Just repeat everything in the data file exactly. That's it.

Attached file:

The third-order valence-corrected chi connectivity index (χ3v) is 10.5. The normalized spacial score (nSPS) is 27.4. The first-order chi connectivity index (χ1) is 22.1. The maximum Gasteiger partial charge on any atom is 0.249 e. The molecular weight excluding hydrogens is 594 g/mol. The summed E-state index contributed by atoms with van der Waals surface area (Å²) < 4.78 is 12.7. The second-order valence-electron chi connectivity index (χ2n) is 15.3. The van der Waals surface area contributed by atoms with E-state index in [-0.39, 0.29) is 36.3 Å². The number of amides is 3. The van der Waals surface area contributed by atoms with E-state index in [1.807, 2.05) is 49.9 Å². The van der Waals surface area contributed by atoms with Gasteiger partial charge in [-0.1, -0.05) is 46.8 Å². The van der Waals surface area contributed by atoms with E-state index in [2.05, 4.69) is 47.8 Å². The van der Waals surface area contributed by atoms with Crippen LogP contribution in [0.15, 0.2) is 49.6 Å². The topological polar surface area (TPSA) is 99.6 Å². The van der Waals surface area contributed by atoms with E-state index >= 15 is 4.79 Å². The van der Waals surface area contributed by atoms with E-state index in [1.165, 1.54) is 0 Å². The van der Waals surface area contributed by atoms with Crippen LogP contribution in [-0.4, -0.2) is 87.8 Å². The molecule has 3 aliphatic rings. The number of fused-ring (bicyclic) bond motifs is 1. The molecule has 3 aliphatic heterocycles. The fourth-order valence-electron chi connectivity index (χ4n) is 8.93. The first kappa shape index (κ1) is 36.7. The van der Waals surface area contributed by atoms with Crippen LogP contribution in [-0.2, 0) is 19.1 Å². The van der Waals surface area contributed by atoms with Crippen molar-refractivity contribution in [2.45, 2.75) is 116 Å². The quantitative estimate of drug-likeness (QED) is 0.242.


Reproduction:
The third-order valence-corrected chi connectivity index (χ3v) is 10.5. The normalized spacial score (nSPS) is 27.4. The first-order chi connectivity index (χ1) is 22.1. The maximum Gasteiger partial charge on any atom is 0.249 e. The molecular weight excluding hydrogens is 594 g/mol. The summed E-state index contributed by atoms with van der Waals surface area (Å²) < 4.78 is 12.7. The second-order valence-electron chi connectivity index (χ2n) is 15.3. The van der Waals surface area contributed by atoms with E-state index in [-0.39, 0.29) is 36.3 Å². The number of amides is 3. The van der Waals surface area contributed by atoms with E-state index in [1.807, 2.05) is 49.9 Å². The van der Waals surface area contributed by atoms with Gasteiger partial charge in [-0.1, -0.05) is 46.8 Å². The van der Waals surface area contributed by atoms with E-state index in [2.05, 4.69) is 47.8 Å². The van der Waals surface area contributed by atoms with Crippen LogP contribution in [0.15, 0.2) is 49.6 Å². The topological polar surface area (TPSA) is 99.6 Å². The van der Waals surface area contributed by atoms with E-state index >= 15 is 4.79 Å². The van der Waals surface area contributed by atoms with E-state index in [1.165, 1.54) is 0 Å². The van der Waals surface area contributed by atoms with Crippen LogP contribution in [-0.4, -0.2) is 87.8 Å². The molecule has 3 aliphatic rings. The number of fused-ring (bicyclic) bond motifs is 1. The molecule has 3 aliphatic heterocycles. The fourth-order valence-electron chi connectivity index (χ4n) is 8.93. The first kappa shape index (κ1) is 36.7. The van der Waals surface area contributed by atoms with Crippen LogP contribution in [-0.2, 0) is 19.1 Å². The van der Waals surface area contributed by atoms with Crippen molar-refractivity contribution in [2.45, 2.75) is 116 Å². The quantitative estimate of drug-likeness (QED) is 0.242.